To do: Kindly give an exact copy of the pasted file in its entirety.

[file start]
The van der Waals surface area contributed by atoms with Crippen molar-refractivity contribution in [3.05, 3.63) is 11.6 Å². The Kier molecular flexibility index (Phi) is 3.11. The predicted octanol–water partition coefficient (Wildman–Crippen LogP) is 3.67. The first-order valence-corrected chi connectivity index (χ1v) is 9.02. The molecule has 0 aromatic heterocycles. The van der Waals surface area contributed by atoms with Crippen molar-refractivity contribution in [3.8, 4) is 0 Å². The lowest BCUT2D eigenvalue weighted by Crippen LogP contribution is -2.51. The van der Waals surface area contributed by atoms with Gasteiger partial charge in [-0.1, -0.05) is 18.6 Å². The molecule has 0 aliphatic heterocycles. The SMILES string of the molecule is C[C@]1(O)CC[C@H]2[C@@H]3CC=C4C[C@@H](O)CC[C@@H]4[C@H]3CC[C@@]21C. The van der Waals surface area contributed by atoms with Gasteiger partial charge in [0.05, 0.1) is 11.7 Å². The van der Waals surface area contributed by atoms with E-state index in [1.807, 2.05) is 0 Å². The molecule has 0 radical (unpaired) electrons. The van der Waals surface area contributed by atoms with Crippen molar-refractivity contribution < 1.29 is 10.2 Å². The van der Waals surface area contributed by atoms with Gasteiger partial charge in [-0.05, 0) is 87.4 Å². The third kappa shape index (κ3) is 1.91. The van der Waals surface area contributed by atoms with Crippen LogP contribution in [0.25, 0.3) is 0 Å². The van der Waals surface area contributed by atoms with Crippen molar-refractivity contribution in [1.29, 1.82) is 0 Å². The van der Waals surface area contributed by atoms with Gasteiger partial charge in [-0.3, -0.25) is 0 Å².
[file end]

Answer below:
The van der Waals surface area contributed by atoms with Crippen molar-refractivity contribution in [3.05, 3.63) is 11.6 Å². The Kier molecular flexibility index (Phi) is 3.11. The predicted octanol–water partition coefficient (Wildman–Crippen LogP) is 3.67. The first-order valence-corrected chi connectivity index (χ1v) is 9.02. The molecule has 0 aromatic heterocycles. The van der Waals surface area contributed by atoms with Crippen molar-refractivity contribution in [3.8, 4) is 0 Å². The lowest BCUT2D eigenvalue weighted by Crippen LogP contribution is -2.51. The van der Waals surface area contributed by atoms with Gasteiger partial charge in [-0.1, -0.05) is 18.6 Å². The molecule has 0 aliphatic heterocycles. The SMILES string of the molecule is C[C@]1(O)CC[C@H]2[C@@H]3CC=C4C[C@@H](O)CC[C@@H]4[C@H]3CC[C@@]21C. The van der Waals surface area contributed by atoms with Gasteiger partial charge in [0.05, 0.1) is 11.7 Å². The van der Waals surface area contributed by atoms with E-state index in [1.807, 2.05) is 0 Å². The molecule has 0 radical (unpaired) electrons. The van der Waals surface area contributed by atoms with Crippen molar-refractivity contribution < 1.29 is 10.2 Å². The van der Waals surface area contributed by atoms with Gasteiger partial charge in [-0.05, 0) is 87.4 Å². The third kappa shape index (κ3) is 1.91. The van der Waals surface area contributed by atoms with Crippen LogP contribution in [0.25, 0.3) is 0 Å². The van der Waals surface area contributed by atoms with Crippen molar-refractivity contribution in [1.29, 1.82) is 0 Å². The van der Waals surface area contributed by atoms with Gasteiger partial charge in [-0.3, -0.25) is 0 Å².